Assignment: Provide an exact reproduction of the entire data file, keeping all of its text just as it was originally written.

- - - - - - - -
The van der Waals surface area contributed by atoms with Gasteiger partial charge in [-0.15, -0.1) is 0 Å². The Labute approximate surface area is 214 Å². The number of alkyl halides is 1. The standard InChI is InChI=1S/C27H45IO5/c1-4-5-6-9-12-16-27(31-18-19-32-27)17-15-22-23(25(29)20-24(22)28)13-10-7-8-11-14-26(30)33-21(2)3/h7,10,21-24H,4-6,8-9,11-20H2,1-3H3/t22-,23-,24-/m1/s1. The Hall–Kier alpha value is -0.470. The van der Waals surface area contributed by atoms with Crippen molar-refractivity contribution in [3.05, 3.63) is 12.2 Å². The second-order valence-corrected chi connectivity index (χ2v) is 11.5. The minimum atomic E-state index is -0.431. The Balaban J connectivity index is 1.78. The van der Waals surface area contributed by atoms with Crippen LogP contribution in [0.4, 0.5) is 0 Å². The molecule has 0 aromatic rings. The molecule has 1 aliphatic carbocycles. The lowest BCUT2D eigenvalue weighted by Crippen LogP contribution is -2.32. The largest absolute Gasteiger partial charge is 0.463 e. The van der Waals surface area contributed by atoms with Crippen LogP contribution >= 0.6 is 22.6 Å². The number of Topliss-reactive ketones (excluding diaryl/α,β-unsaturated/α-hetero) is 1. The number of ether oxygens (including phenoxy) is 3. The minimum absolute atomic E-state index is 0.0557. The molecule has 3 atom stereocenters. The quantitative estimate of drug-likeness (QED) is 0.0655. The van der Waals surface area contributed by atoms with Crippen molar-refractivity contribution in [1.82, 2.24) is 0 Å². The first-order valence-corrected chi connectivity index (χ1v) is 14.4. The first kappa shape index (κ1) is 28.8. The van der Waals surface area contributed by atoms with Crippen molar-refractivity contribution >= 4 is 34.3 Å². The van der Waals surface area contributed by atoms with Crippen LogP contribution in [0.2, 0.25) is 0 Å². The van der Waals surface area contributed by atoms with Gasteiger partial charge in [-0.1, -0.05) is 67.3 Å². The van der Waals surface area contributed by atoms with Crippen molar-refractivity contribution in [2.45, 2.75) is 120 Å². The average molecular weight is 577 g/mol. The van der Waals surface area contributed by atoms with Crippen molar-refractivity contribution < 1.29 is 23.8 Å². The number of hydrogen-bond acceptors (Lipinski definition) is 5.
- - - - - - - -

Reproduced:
The van der Waals surface area contributed by atoms with Gasteiger partial charge in [-0.15, -0.1) is 0 Å². The Labute approximate surface area is 214 Å². The number of alkyl halides is 1. The standard InChI is InChI=1S/C27H45IO5/c1-4-5-6-9-12-16-27(31-18-19-32-27)17-15-22-23(25(29)20-24(22)28)13-10-7-8-11-14-26(30)33-21(2)3/h7,10,21-24H,4-6,8-9,11-20H2,1-3H3/t22-,23-,24-/m1/s1. The Hall–Kier alpha value is -0.470. The van der Waals surface area contributed by atoms with Crippen molar-refractivity contribution in [3.05, 3.63) is 12.2 Å². The second-order valence-corrected chi connectivity index (χ2v) is 11.5. The minimum atomic E-state index is -0.431. The Balaban J connectivity index is 1.78. The van der Waals surface area contributed by atoms with Crippen LogP contribution in [0.4, 0.5) is 0 Å². The molecule has 0 aromatic rings. The molecule has 1 aliphatic carbocycles. The lowest BCUT2D eigenvalue weighted by Crippen LogP contribution is -2.32. The largest absolute Gasteiger partial charge is 0.463 e. The van der Waals surface area contributed by atoms with Crippen LogP contribution >= 0.6 is 22.6 Å². The number of Topliss-reactive ketones (excluding diaryl/α,β-unsaturated/α-hetero) is 1. The number of ether oxygens (including phenoxy) is 3. The minimum absolute atomic E-state index is 0.0557. The molecule has 3 atom stereocenters. The quantitative estimate of drug-likeness (QED) is 0.0655. The van der Waals surface area contributed by atoms with Crippen molar-refractivity contribution in [1.82, 2.24) is 0 Å². The first-order valence-corrected chi connectivity index (χ1v) is 14.4. The first kappa shape index (κ1) is 28.8. The van der Waals surface area contributed by atoms with Crippen molar-refractivity contribution >= 4 is 34.3 Å². The van der Waals surface area contributed by atoms with Crippen LogP contribution in [0.2, 0.25) is 0 Å². The van der Waals surface area contributed by atoms with Gasteiger partial charge in [-0.1, -0.05) is 67.3 Å². The van der Waals surface area contributed by atoms with Crippen molar-refractivity contribution in [2.45, 2.75) is 120 Å². The average molecular weight is 577 g/mol. The van der Waals surface area contributed by atoms with Crippen molar-refractivity contribution < 1.29 is 23.8 Å². The number of hydrogen-bond acceptors (Lipinski definition) is 5.